“Grass carp are inconsistent engineers. They have potential to do a lot of damage and also all they do is eat the areas they like,” Chapman said. “Lake Erie is most at risk because it is the warmest (of the Great Lakes) and its vegetation is already at risk.”

Grass carps do not eat other fish but can still kill them indirectly. The species has a unending appetite for certain vegetation and have the capability to reduce the shorelines of Lake Erie while ignoring problematic plants like the American Lotus, Chapman said. The quantity of vegetation the grass carp consumes also poses risks to the spawning ground of Great Lakes fish. Grass carp can grow as long as 40 inches, weigh as much as 90 pounds and eat 20 to 100 percent of its body weight each day, according to Michigan State University Extension.

The Sandusky River spans 133 miles in Ohio and flows into Lake Erie through the now “high risk” Sandusky Bay. It is the third largest tributary to the western basin of Lake Erie. In addition to the initial 2012 findings, further evidence of fertile grass carp in the Sandusky River was discovered in 2015 when Holly Embke, a graduate student from the University of Toledo, found eight grass carp eggs. The USGS, Great Lakes Fishery Commission, Michigan Department of Natural Resources and Ohio Department of Natural Resources all supported the University of Toledo on the grass carp research effort. The discovery led to more intense research conducted on the Sandusky River and the Maumee River, another tributary of Lake Erie.

The threat of grass carp populations entering the Great Lakes hit a peak in summer of 2017, when more than 7,500 eggs of the fish were found in the Sandusky River, prompting an interagency effort to reduce the risk of introduction of diploid grass carp into Lake Erie. Chapman said that was “a tiny percentage” of the total number of eggs in the river.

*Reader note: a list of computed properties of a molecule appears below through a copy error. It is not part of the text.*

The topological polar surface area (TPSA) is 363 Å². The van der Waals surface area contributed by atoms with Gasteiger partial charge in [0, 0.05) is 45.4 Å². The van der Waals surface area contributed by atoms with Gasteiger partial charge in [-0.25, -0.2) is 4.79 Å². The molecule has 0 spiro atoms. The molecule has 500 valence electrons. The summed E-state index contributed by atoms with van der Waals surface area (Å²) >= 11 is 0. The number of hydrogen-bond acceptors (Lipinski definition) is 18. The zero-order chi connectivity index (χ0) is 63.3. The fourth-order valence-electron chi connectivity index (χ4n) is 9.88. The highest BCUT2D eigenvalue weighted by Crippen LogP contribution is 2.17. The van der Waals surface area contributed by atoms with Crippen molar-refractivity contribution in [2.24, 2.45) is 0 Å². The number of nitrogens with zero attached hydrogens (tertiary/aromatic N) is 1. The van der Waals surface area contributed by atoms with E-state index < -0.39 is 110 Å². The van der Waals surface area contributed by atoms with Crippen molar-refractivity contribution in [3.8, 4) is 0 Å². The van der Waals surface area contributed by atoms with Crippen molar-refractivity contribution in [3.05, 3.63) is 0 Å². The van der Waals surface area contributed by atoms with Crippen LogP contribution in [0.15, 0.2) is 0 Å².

In September, the Ohio DNR, the USGS and the Great Lakes Fishery Commission released a joint statement outlining the problem and the steps they are taking to correct it. For the most part, the problem-solving effort remains in the research and preventive stage. Since 2014, the interagency effort had been monitoring the Sandusky

River and only recently increased the state of risk on account of more solid and concerning statistics collected this past summer.

“There’s no way the fish can come from anywhere else but the Sandusky (River),” Chapman said. “It’s a tough thing to control and achieve eradication. We are trying to determine where and where not they can survive. Grass carp have a distinct requirement for their eggs to drift because the young have to find a habitat.”

According to a widely-cited January 2017 study, grass carp have been found in three of the five Great Lakes — Michigan, Ontario and Erie — showing the problem is not isolated to a single lake. The peer-reviewed study, titled “Ecological Risk Assessment for Grass Carp in the Great Lakes Basin,” also lists Lake Erie and Lake Michigan at medium risk and concludes “the invasion process has begun,” but ecological consequences might not appear for 20 to 50 years.

The research and strategy stage involves little direct action to eradicate the fish, but the interagency statement outlines an increased effort in 2018 to target and remove the threat before it becomes more difficult to control.

Great Lakes researchers already have a wide range of problems to control from the algae bloom to sea lampreys. But an outbreak of grass carp is among the most dangerous and pressing problems affecting Lake Erie today and, without intervention, would have major consequences on the future size and ecosystem of the lake.

Photo by Vladimir Wrangel/Shutterstock